What is tarnish?
Tarnish appears as speckles of dark discoloration on the surface of solid precious metal and precious metal plating. Tarnish is not exclusive to musical instruments, it can be found anywhere that solid precious metal or plated surfaces exists.
What causes tarnish?
The very dark almost black looking tarnish is caused by exposing the silver to sulfur. In the presence of hydrogen sulfide in the atmosphere, silver forms a film of silver sulfide which is black in color. When silver sulfide forms on the surface of your flute, it darkens the silver.
There is some level of sulfur in air alone. Here are some situations that may create heightened levels of sulfur surrounding your instrument:
- The glue used in assembling the instrument case and its lining may have a high sulfur content.
- There may be high sulfur present in the perspiration and natural body oils in the musician’s skin.
- There is sulfur in the breath of the musician. This is particularly likely when having eaten high sulfur foods. High sulfur foods include: eggs, onions, garlic, cabbage, broccoli, mayonnaise, mustard and others.
- Vehicle exhaust, smoke stacks from factories (paper mills are rich sulfur producers) and fossil fuel power plants emit high levels of sulfur into the atmosphere.
Warning: Latex and rubber both contain sulfur. Do not put rubber bands around your flute! And don’t play with latex gloves on! Volcanoes put out major sulfur also. Stay away from volcanoes!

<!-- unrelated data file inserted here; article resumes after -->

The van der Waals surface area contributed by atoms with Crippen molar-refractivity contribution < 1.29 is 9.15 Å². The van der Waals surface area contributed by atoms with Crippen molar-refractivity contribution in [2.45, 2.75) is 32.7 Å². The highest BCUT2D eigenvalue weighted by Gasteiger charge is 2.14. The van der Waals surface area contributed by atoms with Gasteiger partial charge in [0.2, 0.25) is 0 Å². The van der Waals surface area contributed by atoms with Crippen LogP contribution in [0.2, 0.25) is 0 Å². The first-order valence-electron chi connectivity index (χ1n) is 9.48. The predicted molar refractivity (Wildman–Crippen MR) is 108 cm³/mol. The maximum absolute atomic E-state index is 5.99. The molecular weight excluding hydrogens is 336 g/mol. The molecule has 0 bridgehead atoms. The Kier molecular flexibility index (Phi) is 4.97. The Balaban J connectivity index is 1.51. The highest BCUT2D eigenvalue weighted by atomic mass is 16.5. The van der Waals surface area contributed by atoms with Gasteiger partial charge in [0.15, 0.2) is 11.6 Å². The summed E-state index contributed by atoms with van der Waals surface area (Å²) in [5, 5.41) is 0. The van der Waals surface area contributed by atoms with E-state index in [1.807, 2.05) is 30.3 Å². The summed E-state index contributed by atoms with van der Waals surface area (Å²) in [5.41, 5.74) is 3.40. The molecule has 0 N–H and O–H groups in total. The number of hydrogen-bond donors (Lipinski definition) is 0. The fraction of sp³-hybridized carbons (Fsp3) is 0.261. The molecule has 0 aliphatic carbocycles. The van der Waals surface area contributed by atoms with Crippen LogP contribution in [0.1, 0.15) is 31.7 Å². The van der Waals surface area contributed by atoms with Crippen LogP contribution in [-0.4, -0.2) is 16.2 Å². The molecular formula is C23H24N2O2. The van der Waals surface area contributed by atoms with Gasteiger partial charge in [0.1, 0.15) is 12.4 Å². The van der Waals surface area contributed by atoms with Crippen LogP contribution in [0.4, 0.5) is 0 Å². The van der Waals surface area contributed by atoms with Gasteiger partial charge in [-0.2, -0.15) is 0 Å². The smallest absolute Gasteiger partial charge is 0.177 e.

What about gold?
Gold that is used in flute making is usually alloyed with silver, copper and other good things. Therefore gold flutes will tarnish, but to a much smaller degree than silver.
There are a few ways to remove the areas of tarnish. One method is polishing off the sulfide layer. This is essentially what you do when using a “silver polishing cloth”. Professionals may use a buffing machine or polish by “hand ragging” with various compounds.
A very thin layer of silver is removed in this procedure, but don’t be alarmed. This polishing (also called buffing) is a process that is also used in the building of your flute. However, over-buffing certainly can compromise an instrument.
Another method uses a chemical reaction to convert the silver sulfide back into silver. This method does not remove silver. The next section describes how we use this process in our shop.
In our workshop
At J.L. Smith & Co., the way we clean flute bodies in the COA (clean, oil, and adjust) process (and the flute keys when we do an overhaul) involves attracting the sulfides to aluminum. Aluminum has a greater affinity for sulfur than silver does. The silver sulfides react with aluminum, and the sulfur atoms are transferred from the flute to an aluminum plate. This in turn forms aluminum sulfide on the plate. I like it when chemistry works for us.
After removing the sulfides, to restore the luster of the silver and to leave a thin protective coat, we hand rag the keys and body.